Sustainability Reporting Standards for the Automotive IndustrySASB uses the U.S. Supreme Court definition of material information: ‘Information presenting a substantial likelihood that the disclosure of the omitted fact would have been viewed by the “reasonable investor” as having significantly altered the “total mix” of information made available.’ This definition applies to both financial and non-financial material risks and opportunities. SASB’s intent, therefore, is to provide a mechanism to determine how well a company manages all forms of capital in a resource constrained world through comparison and disclosure of material non-financial data. Continue reading this entry

Making Your Termination Decision Count (Don’t Sleep On This One…)

The success or failure of an employer’s defenses in employment litigation often turns on what motivated a termination decision. My consistently low productivity numbers on the assembly line or my complaint about harassment? My taking of leave or requesting of accommodation, or the ongoing business struggles making it necessary to cut costs? As a consequence, the timing of a challenged decision and decision-maker identity become key issues; if the decision occurs prior to protected activity and/or is made by someone with no knowledge of that activity, logically it could not have factored into the termination decision. These are the kinds of critical facts automotive companies would want to have to defeat discrimination or retaliation claims.

Making Your Termination Decision Count (Don’t Sleep On This One…)A serious problem occurs however, as illustrated by a recent case, when a termination decision prior to protected activity does not actually count as a termination decision, and then the actual act of termination occurs on the non-insulated side of protected activity. In the decision, the former employer argued it initiated the termination process for an employee repeatedly caught sleeping at her production line position and later diagnosed as narcoleptic, before she put the company on potential notice of a need to engage in the interactive process. The employer initially prevailed based on the fact that a human resource manager had recommended termination prior to the employer receiving notice that medical circumstances might be causing the employee’s narcoleptic bouts. Continue reading this entry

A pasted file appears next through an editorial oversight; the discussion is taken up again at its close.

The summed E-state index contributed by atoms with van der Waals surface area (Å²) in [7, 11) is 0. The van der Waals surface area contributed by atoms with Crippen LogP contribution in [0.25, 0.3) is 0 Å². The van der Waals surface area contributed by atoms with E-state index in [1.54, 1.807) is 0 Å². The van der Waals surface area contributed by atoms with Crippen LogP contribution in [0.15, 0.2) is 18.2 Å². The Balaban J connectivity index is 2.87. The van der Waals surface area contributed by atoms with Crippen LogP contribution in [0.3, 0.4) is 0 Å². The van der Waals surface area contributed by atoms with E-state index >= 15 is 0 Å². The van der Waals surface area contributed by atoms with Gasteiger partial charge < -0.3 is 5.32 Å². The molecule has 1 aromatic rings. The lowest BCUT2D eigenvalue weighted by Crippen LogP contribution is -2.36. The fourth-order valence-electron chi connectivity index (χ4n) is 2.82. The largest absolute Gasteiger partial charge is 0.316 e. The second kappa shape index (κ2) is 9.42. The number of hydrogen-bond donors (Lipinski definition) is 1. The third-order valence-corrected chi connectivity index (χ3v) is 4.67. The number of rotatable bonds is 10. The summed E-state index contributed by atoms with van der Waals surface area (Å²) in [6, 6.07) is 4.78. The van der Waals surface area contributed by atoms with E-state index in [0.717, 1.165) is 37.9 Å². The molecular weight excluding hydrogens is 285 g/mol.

OSHA Turns Its Sights on Auto Suppliers

In a continuation of the Administration’s amped up regulatory enforcement agenda, OSHA recently announced that it will target auto suppliers. In its Regional Emphasis Program For Safety Hazards in the Auto Parts Supplier Industry, OSHA identified hazards that it believes are particularly prevalent in the industry. According to OSHA, workers in the auto supplier industry are particularly exposed to “caught-in, crushing, struck-by and electrical hazards due to the machinery utilized in making these parts,” resulting in serious injuries, including amputations and deaths. As a result, OSHA is instituting an outreach and enforcement program covering all auto suppliers in the Southeast.

OSHA Turns Its Sights on Auto SuppliersAfter sending out an “outreach” letter to “stakeholders” (employers, employees, unions, and trade associations) which identifies the hazards and offers assistance, OSHA will inspect all auto supplier establishments in the region with ten or more employees. OSHA also promises that the inspections will be “comprehensive.” The program will be evaluated by October 30th of each year and its effectiveness will be measured by such factors as the hazards identified and number of citations issued. Continue reading this entry